3 October 2017

Press Coverage

It is a crucial moment for homeowners to review their mortgage as competition between lenders mean rates are keener than ever, while base rate is also expected to rise in November. But not everyone is convinced rates will rise sharply so there is no need to panic. Mark Harris of mortgage broker SPF Private Clients, says: ‘Even if rates do go up, they won’t do so very quickly.’ The Daily Telegraph, 26 September 2017

Graduates trying to get on the housing ladder are hampered by student debt and a lack of a deposit. Should they use government schemes to buy an investment property in a cheaper area? Eve Morgan of SPF Private Clients, says: ‘Help to Buy is designed to assist first-time buyers buy a main residence, rather than an investment property so [a first-time buyer] could not use it for buy-to-let. The other limitation of Help to Buy is the borrowing cap of 4.5 times income.’ The Times, 2 September 2017

Student accommodation is now an investment opportunity. Mark Harris of SPF Private Clients says: ‘Financing is available for up to 100 per cent of the property purchase, as long as close relatives provide security. With such mortgages, the idea is that the rental income from letting other rooms to tenants covers the loan repayments.’ The Mail on Sunday, 9 September 2017

Many mortgage prisoners face huge borrowing costs thanks to the legacy of a seismic shift in lending criteria rules that followed the credit crunch. Mark Harris of SPF Private Clients, says: ‘The borrowers with the biggest challenges are those mortgaged to lenders who are no longer actively lending and are trying to run their book down. There is no reason for them to offer a competitive retention product – they want people to remortgage. It is getting easier – there are a number of residential lenders who will consider remortgages for customers who have demonstrated an ability to service debt at a higher rate providing they are reassured that it is a debt they can continue to service. It is not always about having three pay slips and a P60 and a multiple of 4.5 times income. More flexibility is being shown, particularly by those lenders adopting a manual underwriting process.’ The Independent, 13 September 2017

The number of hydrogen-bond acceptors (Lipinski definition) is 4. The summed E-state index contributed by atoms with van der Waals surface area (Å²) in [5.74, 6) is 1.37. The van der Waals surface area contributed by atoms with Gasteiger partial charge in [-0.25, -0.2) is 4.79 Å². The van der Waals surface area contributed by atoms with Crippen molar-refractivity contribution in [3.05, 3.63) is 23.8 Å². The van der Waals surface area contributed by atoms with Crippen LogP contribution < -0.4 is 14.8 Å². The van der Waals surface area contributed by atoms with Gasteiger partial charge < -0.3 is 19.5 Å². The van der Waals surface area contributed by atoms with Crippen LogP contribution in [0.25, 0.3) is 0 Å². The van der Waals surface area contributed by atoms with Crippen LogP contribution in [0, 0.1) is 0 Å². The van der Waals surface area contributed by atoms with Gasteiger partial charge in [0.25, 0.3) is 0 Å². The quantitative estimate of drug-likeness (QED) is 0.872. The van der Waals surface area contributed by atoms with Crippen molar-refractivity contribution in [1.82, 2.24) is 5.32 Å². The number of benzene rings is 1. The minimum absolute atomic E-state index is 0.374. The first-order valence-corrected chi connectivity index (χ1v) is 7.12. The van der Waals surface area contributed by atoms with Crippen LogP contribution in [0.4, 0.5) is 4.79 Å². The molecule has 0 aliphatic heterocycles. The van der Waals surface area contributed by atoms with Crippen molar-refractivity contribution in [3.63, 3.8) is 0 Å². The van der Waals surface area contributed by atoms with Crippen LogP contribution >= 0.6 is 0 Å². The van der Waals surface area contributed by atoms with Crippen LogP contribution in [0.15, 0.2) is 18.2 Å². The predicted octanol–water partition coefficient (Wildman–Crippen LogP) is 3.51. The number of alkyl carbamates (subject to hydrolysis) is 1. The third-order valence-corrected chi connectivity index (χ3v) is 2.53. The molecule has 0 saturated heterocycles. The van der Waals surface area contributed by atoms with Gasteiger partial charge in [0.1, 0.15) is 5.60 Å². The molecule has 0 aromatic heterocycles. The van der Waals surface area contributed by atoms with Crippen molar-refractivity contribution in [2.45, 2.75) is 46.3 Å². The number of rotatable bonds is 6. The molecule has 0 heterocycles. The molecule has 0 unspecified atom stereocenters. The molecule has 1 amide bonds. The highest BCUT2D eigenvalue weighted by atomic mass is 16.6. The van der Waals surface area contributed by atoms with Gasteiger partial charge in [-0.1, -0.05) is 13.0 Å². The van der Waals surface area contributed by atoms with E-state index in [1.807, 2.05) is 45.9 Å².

Tougher times for Britain’s small army of landlords have seen the UK tumble down the rankings of the best places to invest in property in Europe. Mark Harris of SPF Private Clients, says: ‘Buy-to-let has certainly become more challenging in the UK with changes to mortgage interest tax relief, higher stamp duty for landlords and tighter mortgage criteria. Research is more crucial than ever but while making a profit out of buy-to-let is tougher than in the past and rental yields softer, it’s a big jump for the majority of landlords to head abroad.’ This is Money, 19 September 2017

A Times reader moving back to the UK from France want to know if they should buy a three-bedroom house for cash or keep some back for emergencies. Salini Bundhoo of SPF Private Clients, advises: ‘As the couple don’t have emergency savings they should consider putting aside up to six months’ worth of expenditure in an easy-access account to cover unexpected outgoings. If they buy a home outright, this will achieve security and mean lower ongoing expenses. However, it could be worth keeping some money back as they face lots of changes in their circumstances, and need to plan for their long-term future. Another advantage of taking out a mortgage is that rates are so cheap so they should talk to an independent mortgage broker.’ The Times, 9 September 2017

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